By Michael Brown
The more you see something shocking, the less shocking it
appears, and the more something outrageous happens, the less outrageous it
seems to be. That is how a culture becomes desensitized, and that is how the
abnormal becomes normalized. But when it comes to the government’s attack on
our religious freedoms, it is our sacred duty to remain shocked and outraged.
Such things cannot continue to happen in America if we are to be the land of
the free and the home of the brave.
According to the Washington Supreme Court, when Christian
florist Barronelle Stutzman declined to do the floral arrangements for a
same-sex wedding, she violated the state's anti-discrimination laws, since she
allegedly discriminated based on her customer’s sexual orientation by refusing
to participate in his wedding ceremony.
Attorney David French is correct in emphasizing how this
ruling should affect us (he penned these words shortly after the verdict was
announced): “If you care about the Bill of Rights, the rights of conscience, or
even the English language, there’s a chance that this morning you felt a
disturbance in the Force — as if the Founders cried out in rage and were
As French clearly explains, “she was not discriminating
on the basis of sexual orientation. She was making a decision not to help
celebrate an action, a form of expression. She would no more celebrate a gay
wedding than she would any form of immorality, gay or straight. To dispense
with her argument, the court did what numerous progressive courts have done: It
rewrote the law. It rejected what it called the ‘status/conduct’ distinction,
and essentially interpreted the word ‘orientation’ to also mean ‘action.’”
In a million lifetimes, the Founders could never have
countenanced such an outrage. In fact, I doubt that the leading pioneer gay
activists could have countenanced something this extreme when they launched
their movement less than 50 years ago.
It is imperative, then, that we not lose our sense of
shock and outrage just because things like this are becoming increasingly
common. For the sake of our kids and our grandkids – not to mention for the
sake of our contemporaries – we cannot become desensitized.
What the court has said in Washington echoes what other
courts have said around the country: Regardless of your religious or moral
convictions, you must participate in gay weddings if your business provides any
service related to such events. Otherwise, you are guilty of discrimination.
(This, of course, is just the tip of the iceberg. There are many other examples
of the government or corporations or schools punishing Christians for their
What this means is that a gay couple could go into a
bakery in Williamsburg, Brooklyn, home to tens of thousands of ultra-Orthodox
Jews who primarily live and do business among themselves, that couple could ask
the devout Jewish baker to bake a cake for their wedding, and that baker could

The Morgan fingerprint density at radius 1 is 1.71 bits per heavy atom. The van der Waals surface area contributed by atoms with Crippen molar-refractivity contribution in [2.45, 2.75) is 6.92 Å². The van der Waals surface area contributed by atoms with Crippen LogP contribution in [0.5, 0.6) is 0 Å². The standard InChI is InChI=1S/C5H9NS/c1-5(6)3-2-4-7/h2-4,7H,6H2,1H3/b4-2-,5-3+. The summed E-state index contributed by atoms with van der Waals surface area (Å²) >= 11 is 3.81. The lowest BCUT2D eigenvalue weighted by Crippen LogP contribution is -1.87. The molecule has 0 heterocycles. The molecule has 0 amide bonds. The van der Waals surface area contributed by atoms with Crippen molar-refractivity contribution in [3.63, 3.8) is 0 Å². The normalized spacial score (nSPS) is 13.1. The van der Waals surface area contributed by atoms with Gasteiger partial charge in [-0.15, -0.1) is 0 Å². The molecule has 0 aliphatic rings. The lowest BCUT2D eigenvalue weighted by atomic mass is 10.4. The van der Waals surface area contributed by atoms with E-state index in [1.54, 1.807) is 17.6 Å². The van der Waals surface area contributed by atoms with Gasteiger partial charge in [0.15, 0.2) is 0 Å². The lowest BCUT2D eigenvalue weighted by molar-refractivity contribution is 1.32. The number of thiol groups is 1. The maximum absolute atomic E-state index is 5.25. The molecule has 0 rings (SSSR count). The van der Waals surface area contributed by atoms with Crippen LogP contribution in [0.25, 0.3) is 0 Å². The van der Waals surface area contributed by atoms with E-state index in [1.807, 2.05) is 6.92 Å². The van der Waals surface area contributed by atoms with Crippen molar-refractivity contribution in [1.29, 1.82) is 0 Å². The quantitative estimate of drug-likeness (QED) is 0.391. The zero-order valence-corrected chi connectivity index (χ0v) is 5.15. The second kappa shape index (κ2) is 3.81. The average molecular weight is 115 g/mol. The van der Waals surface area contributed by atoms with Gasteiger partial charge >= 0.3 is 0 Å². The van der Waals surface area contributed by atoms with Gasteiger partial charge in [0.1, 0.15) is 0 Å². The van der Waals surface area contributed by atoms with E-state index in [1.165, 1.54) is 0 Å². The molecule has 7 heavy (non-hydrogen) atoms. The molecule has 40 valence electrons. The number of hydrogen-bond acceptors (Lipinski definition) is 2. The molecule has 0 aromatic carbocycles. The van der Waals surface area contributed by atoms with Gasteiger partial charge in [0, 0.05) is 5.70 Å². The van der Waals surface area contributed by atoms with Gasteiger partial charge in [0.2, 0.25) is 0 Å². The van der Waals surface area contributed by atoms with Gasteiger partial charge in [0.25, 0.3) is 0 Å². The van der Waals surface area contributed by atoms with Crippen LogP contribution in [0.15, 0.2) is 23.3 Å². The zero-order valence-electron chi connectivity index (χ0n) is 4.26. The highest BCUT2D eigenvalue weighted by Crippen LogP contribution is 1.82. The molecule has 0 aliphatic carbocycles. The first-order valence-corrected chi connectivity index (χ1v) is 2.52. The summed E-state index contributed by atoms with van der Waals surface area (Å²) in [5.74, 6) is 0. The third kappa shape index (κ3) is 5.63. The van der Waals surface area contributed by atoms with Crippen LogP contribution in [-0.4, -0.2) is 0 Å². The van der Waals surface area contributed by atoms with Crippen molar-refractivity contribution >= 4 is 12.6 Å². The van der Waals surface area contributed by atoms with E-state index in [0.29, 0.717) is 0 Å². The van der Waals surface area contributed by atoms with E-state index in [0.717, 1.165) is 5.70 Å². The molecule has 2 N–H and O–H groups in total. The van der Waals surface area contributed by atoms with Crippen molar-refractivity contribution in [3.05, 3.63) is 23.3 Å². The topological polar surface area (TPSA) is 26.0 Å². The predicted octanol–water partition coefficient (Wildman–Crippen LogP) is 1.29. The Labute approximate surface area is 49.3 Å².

be put of business if he refused to comply. (Stop for a moment and try to
imagine this scenario in your mind. It really is unthinkable.)
Or that same gay couple could go into a bakery in the
most religious part of Dearborn, Michigan, home to tens of thousands of
Muslims, some of them very religious, and a Muslim baker could be put of
business for declining to participate in their wedding. How could this be?
Are religious Jewish photographers required to shoot
Christian weddings under penalty of law? Of course not.
Are devout Muslim photographers required to shoot Hindu
weddings under penalty of law? Obviously not.
Why then are Christian bakers and florists and photographers
required to provide their services for gay weddings under penalty of law?
To say it again: This is an absolute outrage, and to
shrug our shoulders with indifference is to insult Jesus, to insult our
Founders, and to insult our brothers and sisters in the faith.
What if a Christian woman went into the store of an
Orthodox Jewish woodworker, asking that craftsman to make a crucifix for her to
wear around her neck, then taking him to court when he explained that, as a
religious Jew, he could not take her order, since that would be sacrilegious
for him. Would the courts really rule for the Christian woman and claim that
the Orthodox Jewish craftsman was guilty of discrimination based on religion?
To do so would send shockwaves through the Jewish community nationwide, and
What if this same Christian woman went into the store of
a religious Muslim printer, asking him to print flyers declaring, “The Koran is
wrong. Jesus really is the Son of God”?
When she took him to court for declining her business,
would the courts really rule on her behalf and claim that the religious Muslim
printer was guilty of discrimination based on religion? To do so would send
shockwaves through the Muslim community nationwide, and rightly so.
The Washington ruling is no less outrageous and should
send shockwaves through the Christian community nationwide.
What the courts have effectively done is to elevate
sexual orientation to the most privileged status – trumping freedoms of speech
and religion and conscience – and to rule that, businesses must not only serve
gays and lesbians but also must participate in their lifestyle choices, with
severe penalties for failure to comply.
Remarkably, when a gay baker declined to make a cake with
a biblical verse against homosexuality and the case was taken to court, the
court ruled in favor of the baker and against the Christian. How can this
I wrote on Thursday that Christian leaders must not be
silent about the Washington ruling, calling for specific points of action.
Today, I’m saying something even more basic: If you are a
person of faith and conscience, you must not lose your outrage.